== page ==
Segments of superficial and juxtamedullary proximal convoluted tubules of the rabbit were perfused in vitro to examine the mechanisms responsible for net volume reabsorption. The very early postglomerular segments were not studied. Fluid reabsorptive rates and transepithelial potential differences were compared under various conditions: (a) with perfusate that simulated glomerular filtrate; (b) with perfusate that lacked glucose, amino acids, and acetate and that had HCO3 and Cl concentrations of 5 and 140 mM, respectively; (c) with perfusate that lacked glucose, amino acids, and acetate but with 20 meq of NaHCO3 replaced with 20 meq of Na cyclamate; (d) with the same perfusate as in b but in the presence of ouabain in the bath; (e) with ultrafiltrate of rabbit serum titrated with HCl to final HCO3 and Cl concentrations of 2 and 134 mM, respectively. Tubules were perfused with this titrated ultrafiltrate at 37°C, 21°C, and in the presence of 0.1 mM ouabain in the bath. Bath fluid in all experiments was regular rabbit serum. Under conditions a and b superficial proximal convoluted tubule (SFPCT) and juxtamedullary proximal convoluted tubule (JMPCT) behaved similarly with the exception that SFPCT exhibited a lumen-positive and JMPCT a lumen-negative electrical potential under condition b. However, under condition c SFPCT failed to exhibit net volume reabsorption, whereas reabsorption in JMPCT continued unchanged. Ouabain did not affect volume reabsorption in SFPCT under condition d, whereas neither ouabain nor hypothermia affected SFPCT under condition e. In contrast, ouabain and hypothermia totally inhibited volume reabsorption in JMPCT under conditions d and e. These studies document heterogeneous mechanisms responsible for volume reabsorption in the major portions of SFPCT and JMPCT with passive forces predominating in SFPCT and active forces in JMPCT.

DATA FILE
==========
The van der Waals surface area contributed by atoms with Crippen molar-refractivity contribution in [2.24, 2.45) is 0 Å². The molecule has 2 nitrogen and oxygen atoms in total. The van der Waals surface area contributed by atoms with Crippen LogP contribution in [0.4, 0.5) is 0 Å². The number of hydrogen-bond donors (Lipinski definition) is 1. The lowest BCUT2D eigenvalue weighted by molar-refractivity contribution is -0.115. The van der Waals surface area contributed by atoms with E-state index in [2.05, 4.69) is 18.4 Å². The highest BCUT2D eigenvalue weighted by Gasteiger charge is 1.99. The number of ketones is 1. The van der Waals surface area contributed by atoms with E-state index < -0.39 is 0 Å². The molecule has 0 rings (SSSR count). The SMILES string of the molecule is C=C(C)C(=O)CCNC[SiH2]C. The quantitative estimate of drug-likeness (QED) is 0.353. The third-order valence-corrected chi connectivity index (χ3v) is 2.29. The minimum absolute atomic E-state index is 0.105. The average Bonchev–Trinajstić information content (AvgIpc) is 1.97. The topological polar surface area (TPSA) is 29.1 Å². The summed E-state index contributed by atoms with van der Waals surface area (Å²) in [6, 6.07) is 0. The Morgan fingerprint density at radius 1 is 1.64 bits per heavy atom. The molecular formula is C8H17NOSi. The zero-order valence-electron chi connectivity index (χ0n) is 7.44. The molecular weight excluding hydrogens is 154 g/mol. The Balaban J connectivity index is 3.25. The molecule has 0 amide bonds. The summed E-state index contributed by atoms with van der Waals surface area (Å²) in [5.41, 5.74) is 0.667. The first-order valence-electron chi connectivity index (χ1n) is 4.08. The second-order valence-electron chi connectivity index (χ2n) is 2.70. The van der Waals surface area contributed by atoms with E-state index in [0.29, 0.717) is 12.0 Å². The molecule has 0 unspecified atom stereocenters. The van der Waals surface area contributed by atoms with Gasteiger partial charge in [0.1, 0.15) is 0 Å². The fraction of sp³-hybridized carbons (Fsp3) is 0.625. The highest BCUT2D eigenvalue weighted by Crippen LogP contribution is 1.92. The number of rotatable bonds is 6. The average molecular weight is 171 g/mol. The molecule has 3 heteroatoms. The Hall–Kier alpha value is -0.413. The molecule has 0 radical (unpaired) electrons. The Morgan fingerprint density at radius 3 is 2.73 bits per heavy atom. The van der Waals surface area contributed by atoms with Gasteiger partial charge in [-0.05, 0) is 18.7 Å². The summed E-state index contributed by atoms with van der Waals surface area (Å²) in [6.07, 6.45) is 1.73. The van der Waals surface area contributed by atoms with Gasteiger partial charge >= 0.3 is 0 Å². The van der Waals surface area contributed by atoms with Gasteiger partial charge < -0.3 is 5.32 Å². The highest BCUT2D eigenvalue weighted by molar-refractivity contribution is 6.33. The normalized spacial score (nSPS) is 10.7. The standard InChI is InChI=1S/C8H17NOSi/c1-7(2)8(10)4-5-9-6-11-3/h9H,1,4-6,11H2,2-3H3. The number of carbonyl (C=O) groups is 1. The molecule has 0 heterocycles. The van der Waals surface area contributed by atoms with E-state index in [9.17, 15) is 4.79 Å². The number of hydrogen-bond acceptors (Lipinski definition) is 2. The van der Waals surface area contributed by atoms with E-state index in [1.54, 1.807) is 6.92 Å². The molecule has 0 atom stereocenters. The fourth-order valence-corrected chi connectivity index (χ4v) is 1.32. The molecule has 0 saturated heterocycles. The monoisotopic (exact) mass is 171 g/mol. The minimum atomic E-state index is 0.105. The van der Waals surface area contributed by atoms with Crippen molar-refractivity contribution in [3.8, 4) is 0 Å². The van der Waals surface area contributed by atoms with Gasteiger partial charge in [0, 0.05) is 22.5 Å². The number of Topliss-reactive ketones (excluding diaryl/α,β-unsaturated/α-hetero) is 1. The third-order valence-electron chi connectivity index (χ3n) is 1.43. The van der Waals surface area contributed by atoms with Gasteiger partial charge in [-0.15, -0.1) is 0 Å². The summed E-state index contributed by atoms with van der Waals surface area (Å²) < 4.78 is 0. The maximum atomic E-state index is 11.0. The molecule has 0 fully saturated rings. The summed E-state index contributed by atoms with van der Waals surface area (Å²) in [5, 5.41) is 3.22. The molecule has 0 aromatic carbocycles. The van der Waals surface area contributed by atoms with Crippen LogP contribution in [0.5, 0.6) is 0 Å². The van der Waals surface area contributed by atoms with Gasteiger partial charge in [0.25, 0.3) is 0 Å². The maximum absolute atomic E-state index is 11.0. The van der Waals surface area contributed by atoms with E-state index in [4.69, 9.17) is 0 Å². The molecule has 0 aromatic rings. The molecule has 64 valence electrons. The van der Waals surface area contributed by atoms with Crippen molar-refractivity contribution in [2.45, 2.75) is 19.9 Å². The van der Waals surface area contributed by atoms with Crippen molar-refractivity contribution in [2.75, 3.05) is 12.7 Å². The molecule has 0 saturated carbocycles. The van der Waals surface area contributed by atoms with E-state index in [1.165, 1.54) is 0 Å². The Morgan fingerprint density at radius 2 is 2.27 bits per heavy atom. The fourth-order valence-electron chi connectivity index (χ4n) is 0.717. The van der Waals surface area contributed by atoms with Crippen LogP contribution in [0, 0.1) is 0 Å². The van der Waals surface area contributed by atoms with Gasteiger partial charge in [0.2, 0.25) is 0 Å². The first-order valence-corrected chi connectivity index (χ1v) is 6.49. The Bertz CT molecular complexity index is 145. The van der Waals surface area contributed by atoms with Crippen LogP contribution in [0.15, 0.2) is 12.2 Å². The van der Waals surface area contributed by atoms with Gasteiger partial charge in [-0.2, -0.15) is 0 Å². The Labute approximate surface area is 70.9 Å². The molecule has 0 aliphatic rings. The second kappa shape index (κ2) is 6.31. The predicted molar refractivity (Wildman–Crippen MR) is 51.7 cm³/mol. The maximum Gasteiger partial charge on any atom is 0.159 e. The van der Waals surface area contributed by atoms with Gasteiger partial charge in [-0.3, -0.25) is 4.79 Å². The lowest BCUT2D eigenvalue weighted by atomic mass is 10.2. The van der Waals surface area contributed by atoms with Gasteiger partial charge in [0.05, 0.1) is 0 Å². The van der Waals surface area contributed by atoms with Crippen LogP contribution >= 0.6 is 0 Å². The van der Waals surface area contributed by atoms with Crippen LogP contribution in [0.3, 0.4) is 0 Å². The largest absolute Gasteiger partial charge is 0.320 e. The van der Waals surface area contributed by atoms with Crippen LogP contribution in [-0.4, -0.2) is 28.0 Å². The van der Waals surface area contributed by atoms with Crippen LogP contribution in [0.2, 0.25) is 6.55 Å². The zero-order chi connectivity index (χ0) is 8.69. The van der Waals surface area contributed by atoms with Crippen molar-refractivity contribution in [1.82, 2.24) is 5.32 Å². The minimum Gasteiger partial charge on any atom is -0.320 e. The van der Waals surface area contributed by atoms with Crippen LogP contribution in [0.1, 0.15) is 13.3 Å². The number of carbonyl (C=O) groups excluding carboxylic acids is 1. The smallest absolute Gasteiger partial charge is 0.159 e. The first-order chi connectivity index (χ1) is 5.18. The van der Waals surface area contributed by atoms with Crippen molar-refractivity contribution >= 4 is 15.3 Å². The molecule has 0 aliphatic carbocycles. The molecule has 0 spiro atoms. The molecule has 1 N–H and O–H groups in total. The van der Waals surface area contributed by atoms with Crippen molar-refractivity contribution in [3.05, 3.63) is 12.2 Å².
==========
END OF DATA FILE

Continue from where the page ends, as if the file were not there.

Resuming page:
Harry R. Jacobson, Howard L. Baer Jr.